Only about 3 of 100 or so websites I visit regularly are exhibiting this problem, and only in the Modern version of IE, desktop is fine. I logged in with a different user on the same machine and the problem is still there.
Speaking of patent trolling:
"In slapping the Waterloo, Ont.-based company with damages of $147.2 million last month, a jury determined that RIM infringed on patents owned by Mformation, based in Edison, N.J.
Read more: http://www.ctvnews.ca/canada/rim-says-ruling-overturned-in-patent-infringement-case-1.908338#ixzz2xCl2wyIq "
The follow up:
"Research in Motion says a California judge has overturned a ruling on a patent-infringement case involving mobile device management company Mformation Technologies and vacated a US$147.2-million jury award."
I unit test properties via a ViewModel. The unit tests catch if either a change is made on the view model or the property, the counterpart is updated.
An UI interface such as one that allows a user to select a date graphically, it is the UI that prevents non dates from being entered into the property. If dates had to be within a certain range, then you will have to have code that enforces that, and a unit test could throw valid and invalid dates.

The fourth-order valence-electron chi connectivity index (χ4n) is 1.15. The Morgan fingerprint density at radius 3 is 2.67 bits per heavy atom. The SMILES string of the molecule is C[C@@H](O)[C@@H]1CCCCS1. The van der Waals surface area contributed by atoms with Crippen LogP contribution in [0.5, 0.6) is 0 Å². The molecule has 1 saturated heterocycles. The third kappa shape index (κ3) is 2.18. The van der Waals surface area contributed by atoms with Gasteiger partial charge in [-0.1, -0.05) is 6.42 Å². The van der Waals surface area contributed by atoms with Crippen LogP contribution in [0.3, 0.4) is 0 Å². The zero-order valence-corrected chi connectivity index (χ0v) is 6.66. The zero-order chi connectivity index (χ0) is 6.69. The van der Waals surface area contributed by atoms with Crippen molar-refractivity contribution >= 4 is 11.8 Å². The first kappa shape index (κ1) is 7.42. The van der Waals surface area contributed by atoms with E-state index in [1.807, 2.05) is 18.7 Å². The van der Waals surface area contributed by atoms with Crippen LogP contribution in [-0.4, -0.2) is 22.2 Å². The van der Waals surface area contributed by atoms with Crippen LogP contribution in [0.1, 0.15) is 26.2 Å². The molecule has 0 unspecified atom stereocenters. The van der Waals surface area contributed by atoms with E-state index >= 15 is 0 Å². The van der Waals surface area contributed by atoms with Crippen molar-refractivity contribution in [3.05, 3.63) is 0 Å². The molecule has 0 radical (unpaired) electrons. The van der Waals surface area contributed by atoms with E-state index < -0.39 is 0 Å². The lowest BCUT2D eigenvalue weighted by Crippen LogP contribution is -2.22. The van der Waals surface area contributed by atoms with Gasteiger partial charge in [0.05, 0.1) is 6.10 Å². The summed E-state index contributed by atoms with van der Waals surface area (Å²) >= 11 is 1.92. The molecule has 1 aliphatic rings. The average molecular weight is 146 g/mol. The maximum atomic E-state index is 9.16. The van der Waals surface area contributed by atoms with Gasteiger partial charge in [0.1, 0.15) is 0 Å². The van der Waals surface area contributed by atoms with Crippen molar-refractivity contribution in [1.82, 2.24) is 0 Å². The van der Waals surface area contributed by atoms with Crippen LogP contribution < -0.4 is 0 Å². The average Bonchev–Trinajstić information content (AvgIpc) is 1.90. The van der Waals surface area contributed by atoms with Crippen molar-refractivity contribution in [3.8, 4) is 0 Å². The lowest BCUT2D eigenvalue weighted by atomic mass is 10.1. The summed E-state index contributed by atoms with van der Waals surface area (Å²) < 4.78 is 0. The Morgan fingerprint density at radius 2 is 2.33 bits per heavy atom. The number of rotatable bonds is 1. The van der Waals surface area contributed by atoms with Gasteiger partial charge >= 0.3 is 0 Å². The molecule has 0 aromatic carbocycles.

So, I don't unit test properties outside of the ViewModel unit tests, unless restrictions apply, as the date example.
Some "properties" are used as commands and are bound in XAML, and are located in the code behind, and I don't unit tests UI code behind.
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Something that might be useful:
A few sites that crash:
They work on the desktop though.
I recently cleaned out files using the Microsoft / Windows utility just prior to when this problem started. Coincidence ?
My current "Silverlight" project for Windows Phone 7 (mango) was mostly developed from only the unit testing environment. Only the Views are developed in a Silverlight project, which are only the XAML markup and code behind. I have a Silverlight project for the other components of the app that simply contain links to the other files.
I'm already ready for the Modern version of my app and have made sure that the code I have written will work when the time comes. There are a few quarks that I have learned how to get around, either #define or write a separate file for the few areas where there are differences.
So in conclusion: Most of my Silverlight app is really .NET as will the Modern version be.
I do want to switch to C++ and DirectX for a future Modern and Windows phone 8 version. I am very rusty at C++, having switched to C# when it first came out.